Finnish contractor Destia is reporting a positive first half to the year, with revenue increasing by 11.4% to €200.1 million, up from €179.6 a year ago.
The company said that the Eurozone economy was showing signs of recovery, although it added that the effect on the development of the economy of the result of the UK vote to leave the European Union was not yet known.
The Finnish economy was also expected to grow this year, the company said, supported by construction investments.
It said that stimulus for the operating environment of the construction sector was being created by an action programme resulting from the Finnish government’s discussion on spending limits in the spring, which contained funding for several key road projects.
Destia said these would have a positive impact on the development of the whole sector this year and over the next two years. In addition to the public sector, some large individual projects have started or are being planned.
It said the market situation would continue to be challenging, with competition remaining fierce.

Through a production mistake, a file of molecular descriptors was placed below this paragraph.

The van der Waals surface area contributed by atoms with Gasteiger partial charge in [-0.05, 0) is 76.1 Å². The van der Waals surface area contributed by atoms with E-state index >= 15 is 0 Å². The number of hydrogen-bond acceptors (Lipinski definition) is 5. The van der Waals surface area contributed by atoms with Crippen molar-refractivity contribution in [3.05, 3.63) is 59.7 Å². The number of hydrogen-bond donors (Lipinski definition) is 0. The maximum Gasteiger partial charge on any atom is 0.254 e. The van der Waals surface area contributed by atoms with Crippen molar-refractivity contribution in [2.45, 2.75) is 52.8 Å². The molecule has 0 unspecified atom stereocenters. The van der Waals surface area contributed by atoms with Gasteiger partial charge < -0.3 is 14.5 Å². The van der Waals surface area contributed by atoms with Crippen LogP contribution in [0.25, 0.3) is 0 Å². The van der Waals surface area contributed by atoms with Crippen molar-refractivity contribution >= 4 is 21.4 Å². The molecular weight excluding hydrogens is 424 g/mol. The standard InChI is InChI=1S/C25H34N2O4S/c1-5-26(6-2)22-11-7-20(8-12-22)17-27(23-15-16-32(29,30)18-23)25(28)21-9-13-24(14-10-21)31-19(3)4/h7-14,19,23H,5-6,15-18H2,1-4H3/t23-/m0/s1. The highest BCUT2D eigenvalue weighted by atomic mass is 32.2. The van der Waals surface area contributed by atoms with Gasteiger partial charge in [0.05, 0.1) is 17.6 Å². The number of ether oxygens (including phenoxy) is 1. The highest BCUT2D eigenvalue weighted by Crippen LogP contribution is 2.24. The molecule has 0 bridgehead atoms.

Destia said the prospects for the infrastructure sector and its order book extending over several years provided “a good basis for the positive development of revenue”.
It added that the measures that had been taken towards improving customer work and project management would help to keep business volumes and cash flow at a moderate level.
The order book stands at €800.2 million, compared to €821.4 million a year ago.
President and CEO Hannu Leinonen said, “Destia’s second quarter proceeded moderately, in spite of intense competition in the sector.
“There have been plenty of invitations to tender and overall demand continues at a moderate level. As a sign of this, both our revenue and operating result increased in comparison with the corresponding period the previous year.”
He said Destia had strengthened its market position as “an expert in the entire life cycle of track maintenance” by winning the contract for the Finnish rail track network maintenance area 6 during the reporting period.
In terms of numbers, more than half of all Finland’s track maintenance contracts are said now to be managed by Destia.
Leinonen said the acquisition of ITS-Vahvistus at the beginning of April strengthened its special expertise in foundation engineering, engineering construction and rock construction.
“Co-operation with our new experts has started well. We have been able to offer solutions more extensively than before,” he said.